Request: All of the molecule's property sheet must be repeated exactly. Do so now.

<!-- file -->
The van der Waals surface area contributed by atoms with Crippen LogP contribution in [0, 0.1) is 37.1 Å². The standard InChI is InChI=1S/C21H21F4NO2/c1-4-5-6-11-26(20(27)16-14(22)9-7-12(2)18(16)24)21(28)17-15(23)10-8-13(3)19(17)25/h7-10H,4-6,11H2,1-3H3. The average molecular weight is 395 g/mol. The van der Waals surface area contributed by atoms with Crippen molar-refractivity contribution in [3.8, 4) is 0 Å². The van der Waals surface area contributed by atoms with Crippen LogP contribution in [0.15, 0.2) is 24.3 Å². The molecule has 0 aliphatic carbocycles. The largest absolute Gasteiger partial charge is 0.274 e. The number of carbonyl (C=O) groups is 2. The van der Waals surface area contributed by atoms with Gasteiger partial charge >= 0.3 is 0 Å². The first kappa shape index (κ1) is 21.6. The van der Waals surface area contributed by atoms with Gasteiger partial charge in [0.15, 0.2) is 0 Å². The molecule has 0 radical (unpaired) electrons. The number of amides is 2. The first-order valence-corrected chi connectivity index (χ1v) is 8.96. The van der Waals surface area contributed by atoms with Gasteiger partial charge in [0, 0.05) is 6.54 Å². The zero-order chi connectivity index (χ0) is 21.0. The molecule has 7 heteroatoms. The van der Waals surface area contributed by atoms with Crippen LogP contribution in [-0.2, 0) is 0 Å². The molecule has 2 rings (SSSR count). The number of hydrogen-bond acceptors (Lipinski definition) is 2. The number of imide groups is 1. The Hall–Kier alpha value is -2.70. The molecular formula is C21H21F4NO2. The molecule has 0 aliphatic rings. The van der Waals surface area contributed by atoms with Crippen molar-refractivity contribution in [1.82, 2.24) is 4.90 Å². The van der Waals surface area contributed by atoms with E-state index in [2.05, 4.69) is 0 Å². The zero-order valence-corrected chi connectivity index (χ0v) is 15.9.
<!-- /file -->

The van der Waals surface area contributed by atoms with Crippen LogP contribution in [0, 0.1) is 37.1 Å². The standard InChI is InChI=1S/C21H21F4NO2/c1-4-5-6-11-26(20(27)16-14(22)9-7-12(2)18(16)24)21(28)17-15(23)10-8-13(3)19(17)25/h7-10H,4-6,11H2,1-3H3. The average molecular weight is 395 g/mol. The van der Waals surface area contributed by atoms with Crippen molar-refractivity contribution in [3.8, 4) is 0 Å². The van der Waals surface area contributed by atoms with Crippen LogP contribution in [0.15, 0.2) is 24.3 Å². The molecule has 0 aliphatic carbocycles. The largest absolute Gasteiger partial charge is 0.274 e. The number of carbonyl (C=O) groups is 2. The van der Waals surface area contributed by atoms with Gasteiger partial charge >= 0.3 is 0 Å². The first kappa shape index (κ1) is 21.6. The van der Waals surface area contributed by atoms with Gasteiger partial charge in [0.15, 0.2) is 0 Å². The molecule has 0 radical (unpaired) electrons. The number of amides is 2. The first-order valence-corrected chi connectivity index (χ1v) is 8.96. The van der Waals surface area contributed by atoms with Gasteiger partial charge in [0, 0.05) is 6.54 Å². The zero-order chi connectivity index (χ0) is 21.0. The molecule has 7 heteroatoms. The van der Waals surface area contributed by atoms with Crippen LogP contribution in [-0.2, 0) is 0 Å². The molecule has 2 rings (SSSR count). The number of hydrogen-bond acceptors (Lipinski definition) is 2. The number of imide groups is 1. The Hall–Kier alpha value is -2.70. The molecular formula is C21H21F4NO2. The molecule has 0 aliphatic rings. The van der Waals surface area contributed by atoms with Crippen molar-refractivity contribution in [1.82, 2.24) is 4.90 Å². The van der Waals surface area contributed by atoms with E-state index in [2.05, 4.69) is 0 Å². The zero-order valence-corrected chi connectivity index (χ0v) is 15.9.